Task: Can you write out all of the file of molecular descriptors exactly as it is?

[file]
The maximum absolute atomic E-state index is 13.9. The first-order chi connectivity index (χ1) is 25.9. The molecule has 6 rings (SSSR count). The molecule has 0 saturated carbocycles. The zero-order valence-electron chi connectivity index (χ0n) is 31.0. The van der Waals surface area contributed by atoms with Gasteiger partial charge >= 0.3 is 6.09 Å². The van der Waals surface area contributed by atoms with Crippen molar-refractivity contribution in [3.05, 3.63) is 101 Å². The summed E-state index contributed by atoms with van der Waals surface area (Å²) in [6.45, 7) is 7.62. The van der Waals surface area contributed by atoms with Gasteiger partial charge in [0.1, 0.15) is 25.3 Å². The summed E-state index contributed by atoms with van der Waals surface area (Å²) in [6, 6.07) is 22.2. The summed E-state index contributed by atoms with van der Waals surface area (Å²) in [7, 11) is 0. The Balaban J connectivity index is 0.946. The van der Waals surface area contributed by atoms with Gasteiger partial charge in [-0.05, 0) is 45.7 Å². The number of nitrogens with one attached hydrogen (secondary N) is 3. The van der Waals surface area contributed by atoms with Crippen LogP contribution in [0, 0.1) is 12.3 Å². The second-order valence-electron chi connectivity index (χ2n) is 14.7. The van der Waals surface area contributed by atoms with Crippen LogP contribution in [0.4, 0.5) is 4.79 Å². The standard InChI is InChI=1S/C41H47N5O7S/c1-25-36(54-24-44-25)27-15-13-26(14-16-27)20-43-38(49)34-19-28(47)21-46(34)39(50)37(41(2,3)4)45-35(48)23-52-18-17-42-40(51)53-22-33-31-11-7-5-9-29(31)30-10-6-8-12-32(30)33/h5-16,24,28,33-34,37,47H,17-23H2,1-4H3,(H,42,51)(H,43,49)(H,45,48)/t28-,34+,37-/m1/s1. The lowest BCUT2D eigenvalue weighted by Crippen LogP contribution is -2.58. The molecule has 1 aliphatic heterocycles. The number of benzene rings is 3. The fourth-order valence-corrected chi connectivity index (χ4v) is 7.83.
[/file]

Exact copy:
The maximum absolute atomic E-state index is 13.9. The first-order chi connectivity index (χ1) is 25.9. The molecule has 6 rings (SSSR count). The molecule has 0 saturated carbocycles. The zero-order valence-electron chi connectivity index (χ0n) is 31.0. The van der Waals surface area contributed by atoms with Gasteiger partial charge >= 0.3 is 6.09 Å². The van der Waals surface area contributed by atoms with Crippen molar-refractivity contribution in [3.05, 3.63) is 101 Å². The summed E-state index contributed by atoms with van der Waals surface area (Å²) in [6.45, 7) is 7.62. The van der Waals surface area contributed by atoms with Gasteiger partial charge in [0.1, 0.15) is 25.3 Å². The summed E-state index contributed by atoms with van der Waals surface area (Å²) in [6, 6.07) is 22.2. The summed E-state index contributed by atoms with van der Waals surface area (Å²) in [7, 11) is 0. The Balaban J connectivity index is 0.946. The van der Waals surface area contributed by atoms with Gasteiger partial charge in [-0.05, 0) is 45.7 Å². The number of nitrogens with one attached hydrogen (secondary N) is 3. The van der Waals surface area contributed by atoms with Crippen LogP contribution in [0, 0.1) is 12.3 Å². The second-order valence-electron chi connectivity index (χ2n) is 14.7. The van der Waals surface area contributed by atoms with Crippen LogP contribution in [0.4, 0.5) is 4.79 Å². The standard InChI is InChI=1S/C41H47N5O7S/c1-25-36(54-24-44-25)27-15-13-26(14-16-27)20-43-38(49)34-19-28(47)21-46(34)39(50)37(41(2,3)4)45-35(48)23-52-18-17-42-40(51)53-22-33-31-11-7-5-9-29(31)30-10-6-8-12-32(30)33/h5-16,24,28,33-34,37,47H,17-23H2,1-4H3,(H,42,51)(H,43,49)(H,45,48)/t28-,34+,37-/m1/s1. The lowest BCUT2D eigenvalue weighted by Crippen LogP contribution is -2.58. The molecule has 1 aliphatic heterocycles. The number of benzene rings is 3. The fourth-order valence-corrected chi connectivity index (χ4v) is 7.83.